The Sandy Weill story is truly one for the ages. Starting with $30,000 in borrowed cash in 1960, and relying on uncanny entrepreneurial instincts, Sandy created one of the leading securities firms in the U.S. and became one of the best known businessmen in the world. After selling his company to American Express and becoming its president, he experienced a professional setback. Undaunted, he cannily parlayed it into a second career, starting over with a sleepy consumer loan company called Commercial Credit, which over the next seventeen years he transformed into the leading global bank, Citigroup. During this span, Weill as chairman and CEO delivered an astounding 2,600 percent return to investors-better than legendary CEO Jack Welch or investor Warren Buffett during that same period.
Yet success is never an easy path, and Weill divulges the highs and lows. His ascent to power has been documented by the media over the years, but never before has Weill revealed the brutally honest and unvarnished side of an astonishing life and career.
More than an autobiography, CitiGroup CEO and renowned philanthropist Weill delivers an ambitious project that spans more than 50 years of business history and provides real-world advice for investment neophytes and market insiders alike. Weill, a Brooklyn native, started his career in 1960 with a $30,000 loan and a dream, and slowly created an empire; at present, CitiGroup is the largest financial institution in the world, its share price having grown 2,644% since its initial public offering in 1986 (when it was known as Commercial Credit). An inspiring story told with subtlety and candor, Weill's memoir offers something for everyone-from his ten golden rules of leadership to a first-hand explication of the 1990s bull-bear battles on Wall Street, and a candid interview with his wife Joan (complete with her advice for the "Corporate Spouse"). At times emotional and self-congratulatory, this book's purpose is always clear-to celebrate and enshrine Weill's successes. Nonetheless, it also includes salient criticism, and some painful explication of his mistakes along the way. Like the man himself, this book tells it like it is, and has little to hide. Copyright 1997-2005 Reed Business Information, a division of Reed Elsevier Inc. All rights reserved. -- PUBLISHERS WEEKLY.
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October 09, 2006
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Excerpt from The Real Deal by Judah S. Kraushaar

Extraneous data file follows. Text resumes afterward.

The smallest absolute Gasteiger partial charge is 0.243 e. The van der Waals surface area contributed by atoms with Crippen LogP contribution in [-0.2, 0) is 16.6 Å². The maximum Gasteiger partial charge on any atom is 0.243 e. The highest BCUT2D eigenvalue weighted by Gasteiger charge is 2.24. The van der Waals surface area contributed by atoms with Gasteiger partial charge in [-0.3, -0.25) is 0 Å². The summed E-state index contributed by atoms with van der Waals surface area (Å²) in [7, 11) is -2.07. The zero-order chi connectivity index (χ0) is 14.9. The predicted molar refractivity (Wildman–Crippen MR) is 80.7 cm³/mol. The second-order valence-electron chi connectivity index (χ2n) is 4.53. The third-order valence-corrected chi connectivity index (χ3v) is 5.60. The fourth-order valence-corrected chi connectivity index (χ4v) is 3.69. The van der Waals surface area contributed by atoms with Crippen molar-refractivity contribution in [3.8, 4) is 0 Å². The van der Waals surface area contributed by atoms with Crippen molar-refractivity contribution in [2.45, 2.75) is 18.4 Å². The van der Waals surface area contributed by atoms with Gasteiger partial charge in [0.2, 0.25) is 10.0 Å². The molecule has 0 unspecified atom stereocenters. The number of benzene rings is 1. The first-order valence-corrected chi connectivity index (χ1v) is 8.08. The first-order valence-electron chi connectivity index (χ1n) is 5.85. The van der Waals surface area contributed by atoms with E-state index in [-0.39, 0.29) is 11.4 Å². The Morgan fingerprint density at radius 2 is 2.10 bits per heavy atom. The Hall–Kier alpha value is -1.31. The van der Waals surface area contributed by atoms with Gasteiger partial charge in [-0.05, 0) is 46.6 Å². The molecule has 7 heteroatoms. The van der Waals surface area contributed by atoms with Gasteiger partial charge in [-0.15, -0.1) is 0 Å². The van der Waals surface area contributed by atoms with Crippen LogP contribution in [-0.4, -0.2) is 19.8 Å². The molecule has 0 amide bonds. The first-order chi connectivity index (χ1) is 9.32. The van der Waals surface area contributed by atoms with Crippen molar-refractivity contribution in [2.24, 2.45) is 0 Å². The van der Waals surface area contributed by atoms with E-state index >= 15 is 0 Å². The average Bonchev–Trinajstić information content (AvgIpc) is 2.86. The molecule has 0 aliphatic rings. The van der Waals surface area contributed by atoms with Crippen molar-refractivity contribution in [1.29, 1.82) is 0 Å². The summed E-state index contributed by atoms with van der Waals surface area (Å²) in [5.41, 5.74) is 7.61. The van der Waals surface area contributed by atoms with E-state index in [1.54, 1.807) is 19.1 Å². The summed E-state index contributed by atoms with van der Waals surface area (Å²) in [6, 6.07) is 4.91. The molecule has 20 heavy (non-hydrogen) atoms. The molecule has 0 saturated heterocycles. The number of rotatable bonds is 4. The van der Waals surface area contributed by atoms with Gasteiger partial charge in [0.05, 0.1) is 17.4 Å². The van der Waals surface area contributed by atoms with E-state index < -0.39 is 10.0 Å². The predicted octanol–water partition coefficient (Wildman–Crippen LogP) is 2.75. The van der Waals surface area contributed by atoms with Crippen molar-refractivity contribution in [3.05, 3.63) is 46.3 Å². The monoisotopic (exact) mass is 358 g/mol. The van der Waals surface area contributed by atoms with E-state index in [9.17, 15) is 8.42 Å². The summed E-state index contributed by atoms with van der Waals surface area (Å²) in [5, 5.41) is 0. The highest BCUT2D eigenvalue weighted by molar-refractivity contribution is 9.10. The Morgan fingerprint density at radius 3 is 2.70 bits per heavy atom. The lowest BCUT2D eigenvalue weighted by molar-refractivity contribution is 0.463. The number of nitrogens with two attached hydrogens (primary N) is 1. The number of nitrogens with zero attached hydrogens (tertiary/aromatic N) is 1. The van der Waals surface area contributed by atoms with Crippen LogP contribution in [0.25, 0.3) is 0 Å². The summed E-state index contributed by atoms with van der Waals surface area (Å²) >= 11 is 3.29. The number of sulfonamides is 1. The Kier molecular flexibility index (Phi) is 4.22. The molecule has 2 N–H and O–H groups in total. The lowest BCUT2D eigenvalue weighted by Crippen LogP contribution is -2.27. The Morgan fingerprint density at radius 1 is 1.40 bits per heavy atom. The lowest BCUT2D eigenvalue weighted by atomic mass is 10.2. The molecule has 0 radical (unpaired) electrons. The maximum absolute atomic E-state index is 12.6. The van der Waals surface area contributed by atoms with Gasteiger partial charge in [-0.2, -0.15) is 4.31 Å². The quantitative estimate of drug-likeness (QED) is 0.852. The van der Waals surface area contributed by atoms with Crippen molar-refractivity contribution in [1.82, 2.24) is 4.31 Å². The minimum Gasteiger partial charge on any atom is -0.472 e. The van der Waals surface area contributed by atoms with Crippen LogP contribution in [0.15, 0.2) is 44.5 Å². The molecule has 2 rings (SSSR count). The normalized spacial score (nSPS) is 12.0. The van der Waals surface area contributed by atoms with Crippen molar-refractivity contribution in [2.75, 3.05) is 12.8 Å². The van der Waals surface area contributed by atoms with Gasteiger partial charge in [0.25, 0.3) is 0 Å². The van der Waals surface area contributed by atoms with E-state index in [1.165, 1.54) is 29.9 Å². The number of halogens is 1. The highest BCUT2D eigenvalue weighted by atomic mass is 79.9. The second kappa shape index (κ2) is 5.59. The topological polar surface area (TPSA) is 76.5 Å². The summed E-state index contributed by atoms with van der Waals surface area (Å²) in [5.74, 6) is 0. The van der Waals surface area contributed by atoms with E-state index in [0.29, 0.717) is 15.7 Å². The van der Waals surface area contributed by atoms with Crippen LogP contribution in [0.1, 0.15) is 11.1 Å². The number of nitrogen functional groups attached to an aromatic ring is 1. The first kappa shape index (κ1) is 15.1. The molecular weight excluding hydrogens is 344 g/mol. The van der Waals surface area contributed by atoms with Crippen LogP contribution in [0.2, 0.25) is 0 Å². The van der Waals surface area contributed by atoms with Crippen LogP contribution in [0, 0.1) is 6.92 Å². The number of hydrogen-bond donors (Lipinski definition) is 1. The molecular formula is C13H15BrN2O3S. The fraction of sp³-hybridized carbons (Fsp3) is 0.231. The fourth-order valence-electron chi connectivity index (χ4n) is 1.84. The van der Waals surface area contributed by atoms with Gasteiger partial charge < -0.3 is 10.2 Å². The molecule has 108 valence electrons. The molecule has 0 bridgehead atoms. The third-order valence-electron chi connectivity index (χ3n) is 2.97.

Somehow, I entered into many of my biggest deals over the years in May. The cycle seemed as regular as the seasons: another year, another deal. My colleagues insisted I'd purposely announce an acquisition by Memorial Day simply to wreck their summer vacation plans and demand that we roll up our sleeves with yet another big merger. Looking back on my very first deal, though, I barely could have imagined possessing that sort of sway over other people's lives.
For four years, my friend Arthur Carter and I dreamed of starting our own company. Arthur was a fledgling investment banker at Lehman Brothers while I had made my way from Bear Stearns to Burnham & Company as a young stockbroker. Commuting into Manhattan each morning to our respective jobs, we talked incessantly of pooling our resources and opening our own business. It was the late 1950s; I was in my mid-twenties; and the Space Age was upon us. American industry was benefiting from an explosion of new technologies, and prosperity was in the air. The promise of a new decade was at hand, and the stock market was surging. We had a limited perspective on the securities business, but we were young, optimistic, and infused with self-confidence.
As we imagined our new business, we looked to Allen & Company, the prestigious merchant bank. Charles Allen had made a fortune investing in start-up companies and profiting as the companies in which his firm had ownership stakes sold out to the public. We were drawn to that sort of enterprise but knew we didn't want to stop there. I had experience selling securities to individuals and figured a brokerage business alongside a merchant bank would cover our day-to-day operating costs.
How to produce sufficient cash flow to have enough left over to feed our families soon became our major challenge. Before long, we effectively solved that problem by bringing in two additional partners, Roger Berlind and Peter Potoma. Like me, Roger and Peter were brokers who could be relied upon to generate a steady stream of business while we'd hunt for the episodic and lucrative investment banking deal.
Opening day for Carter, Berlind, Potoma & Weill was thrilling. It was May 2, 1960. We had found a small no-frills office with an address that oozed respectability within sight of the New York Stock Exchange: 37 Wall Street. Along with a newly hired secretary, the four of us spent our first day in cramped quarters opening boxes, getting our phone lines working, and calling as many clients as we could to announce our new venture. Conscious of our young age-we were all in our twenties- Peter Potoma had suggested that we buy hats and black umbrellas so that we might appear older. After all, with our own money on the line, credibility and bringing in new accounts would be more important than ever.
Shortly after we set up shop, the four of us and our wives convened at Arthur's home on Long Island to celebrate. It was a festive occasion, and we all openly shared our aspirations. To this day, I remember the others stressing over and over their desire to become wealthy. Given that Joanie and I were raising two toddlers and lived nearly hand to mouth, the talk was certainly seductive. Still, what I remember most from that dinner was my declaration that the money should be secondary-what mattered more to me was to build a great firm: one that would lead the industry, employ lots of people, endure over many years, and importantly, command respect.